This shower habit could trigger heart attack even in young and healthy, deets inside
A heart attack happens when the blood supply to your heart becomes completely blocked – The NHS
Studies have shown that several habits can cause heart disease, which is one of the UK’s biggest killers. But did you know that there is one shower habit that could trigger a heart attack?
According to a report in the Express, cold showers may have a negative effect on people with heart disease “as it could precipitate a heart attack or heart rhythm irregularities.”
The American Heart Association also cites research showing that “plunging into cold water during hot weather can cause heart attacks even in young, fit and healthy individuals”.
A heart attack (myocardial infarction) according to the NHS, happens when the blood supply to your heart becomes completely blocked, either by the formation of a blood clot or by a loose piece of atheroma (small fatty lumps that develop inside the blood vessels or arteries).
The discovery that the sudden submersion in cold water was harmful to the body was discovered in a study published in the journal of Physiology.
Cold temperatures can cause your arteries to narrow, affirms WebMD. This makes it harder for blood to reach your heart. Also, your heart has to work harder to keep your body warm.
When heart rate increases, it is harder for the heart to pump blood around your body.
Cold water shocks cause blood vessels in the skin to contract, which increases the resistance of blood flow inside your body, reports the Express. Therefore, according to certain experts, exposure to sudden spurts of water could be risky for individuals with heart disease.
In an earlier report by Times Now, exercise physiologist Zach Carter, a Certified Strength and Conditioning Specialist (CSCS) is reported to have said (in a Cleveland Clinic report) that when your body is hit by a blast of cold water, your first response is to move away from it.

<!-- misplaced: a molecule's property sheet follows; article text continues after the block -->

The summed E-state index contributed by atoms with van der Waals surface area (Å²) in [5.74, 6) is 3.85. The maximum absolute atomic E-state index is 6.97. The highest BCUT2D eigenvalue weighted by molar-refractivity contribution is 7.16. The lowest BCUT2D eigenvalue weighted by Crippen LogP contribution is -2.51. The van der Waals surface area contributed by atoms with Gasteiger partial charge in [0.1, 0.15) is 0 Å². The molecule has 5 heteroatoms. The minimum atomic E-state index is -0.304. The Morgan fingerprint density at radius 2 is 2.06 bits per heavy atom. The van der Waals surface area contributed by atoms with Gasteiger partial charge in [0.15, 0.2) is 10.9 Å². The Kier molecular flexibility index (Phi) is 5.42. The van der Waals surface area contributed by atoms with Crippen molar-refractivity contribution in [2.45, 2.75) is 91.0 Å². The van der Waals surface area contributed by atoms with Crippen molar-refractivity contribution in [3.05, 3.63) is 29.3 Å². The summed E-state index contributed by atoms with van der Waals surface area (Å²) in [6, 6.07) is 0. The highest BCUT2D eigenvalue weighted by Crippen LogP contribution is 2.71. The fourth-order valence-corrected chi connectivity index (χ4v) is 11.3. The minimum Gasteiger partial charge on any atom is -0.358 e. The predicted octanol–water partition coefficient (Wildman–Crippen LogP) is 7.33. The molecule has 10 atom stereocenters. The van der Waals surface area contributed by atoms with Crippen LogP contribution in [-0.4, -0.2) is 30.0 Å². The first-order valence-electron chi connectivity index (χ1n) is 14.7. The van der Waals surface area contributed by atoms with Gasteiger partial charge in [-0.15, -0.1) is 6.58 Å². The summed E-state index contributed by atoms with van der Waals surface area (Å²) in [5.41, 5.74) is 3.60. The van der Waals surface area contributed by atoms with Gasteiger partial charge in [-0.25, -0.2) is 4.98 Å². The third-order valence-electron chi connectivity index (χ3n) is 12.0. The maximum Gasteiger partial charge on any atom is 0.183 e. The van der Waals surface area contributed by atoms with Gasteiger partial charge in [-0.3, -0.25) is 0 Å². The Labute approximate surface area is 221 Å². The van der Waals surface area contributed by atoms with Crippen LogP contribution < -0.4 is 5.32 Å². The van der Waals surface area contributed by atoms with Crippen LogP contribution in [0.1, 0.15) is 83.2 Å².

The shock brought by cold water puts your circulatory system into overdrive. Also, blood starts flowing faster to retain the warmth at the core where most of your vital organs are located. The body’s natural reaction is meant to protect the vital organs. At the same time, it constricts circulation near your skin.
Therefore, cold water is also reported to cause vasoconstriction, which is decreased blood flow to the skin.
Carter added that there are risks to taking a cold shower if you have heart disease. Your body’s reaction to cold water puts added stress on your heart and this could lead to an irregular heartbeat, or arrhythmia, reported Times Now.
Entering cold water should be done with caution, explained professor Mike Tipton, who runs the Extreme Environments Laboratory at the University of Portsmouth.
He added: “Individuals should also realise the water they felt comfortable in at the end of last year is colder, and they are less prepared for it at the start of the summer.
“The prevalence of heart problems on immersion in water tends to be underestimated because electrical disturbances are undetectable post-mortem.”